One reason for delayed referral is that prognostication is challenging for patients with HF, making it unclear when and how the limited resources of specialist palliative care will be most beneficial.5,6 Whereas prior reviews have described palliative care approaches to symptom burden and decision-making in advanced HF,7–9 this review aims to identify discrete events in the disease trajectory of HF when specialized palliative care interventions should be considered. These include: a) the development of poor prognostic signs in the outpatient setting; b) hospitalization or intensive care unit (ICU) admission, and c) at the time of evaluation for certain procedures, such as left ventricular assist device (LVAD) placement and ablation for refractory ventricular arrhythmias, among others (figure 1). Where applicable, we also summarize the results of clinical trials evaluating palliative interventions in these settings (table 1).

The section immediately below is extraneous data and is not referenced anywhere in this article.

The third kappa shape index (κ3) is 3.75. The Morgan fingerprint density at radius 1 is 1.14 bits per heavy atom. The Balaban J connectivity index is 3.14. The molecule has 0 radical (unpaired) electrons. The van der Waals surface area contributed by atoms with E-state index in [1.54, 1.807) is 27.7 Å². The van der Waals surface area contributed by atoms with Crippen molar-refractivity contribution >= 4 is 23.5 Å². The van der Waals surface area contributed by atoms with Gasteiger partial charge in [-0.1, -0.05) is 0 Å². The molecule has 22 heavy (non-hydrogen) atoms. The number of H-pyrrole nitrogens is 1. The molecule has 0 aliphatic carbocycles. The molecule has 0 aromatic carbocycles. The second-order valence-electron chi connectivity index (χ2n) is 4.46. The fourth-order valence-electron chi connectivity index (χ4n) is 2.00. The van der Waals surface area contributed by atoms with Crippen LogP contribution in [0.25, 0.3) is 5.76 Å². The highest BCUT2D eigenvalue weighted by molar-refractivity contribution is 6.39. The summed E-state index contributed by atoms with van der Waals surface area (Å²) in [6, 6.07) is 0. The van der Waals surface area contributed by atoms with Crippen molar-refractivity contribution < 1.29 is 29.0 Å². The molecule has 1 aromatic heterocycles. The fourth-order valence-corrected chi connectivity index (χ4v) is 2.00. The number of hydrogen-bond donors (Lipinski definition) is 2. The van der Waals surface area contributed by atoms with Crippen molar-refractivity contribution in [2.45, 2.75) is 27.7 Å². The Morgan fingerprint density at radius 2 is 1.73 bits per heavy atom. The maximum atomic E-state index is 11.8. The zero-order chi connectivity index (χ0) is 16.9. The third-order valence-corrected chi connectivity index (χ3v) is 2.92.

Figure 1.

Critical moments in the trajectory of heart failure patients when palliative care intervention may be considered. ICD/CRT, implantable cardioverter-defibrillator/cardiac resynchronization therapy; ICU, intensive care unit; LVAD, left ventricular assist device; NYHA, New York Heart Association; SCD, sudden cardiac death; TAVI, transcatheter aortic valve implantation; VT, ventricular tachycardia.

Table 1.

Critical moments in heart failure disease course for palliative care interventions

Episode of care  Patient selection  Potential benefits  Evidence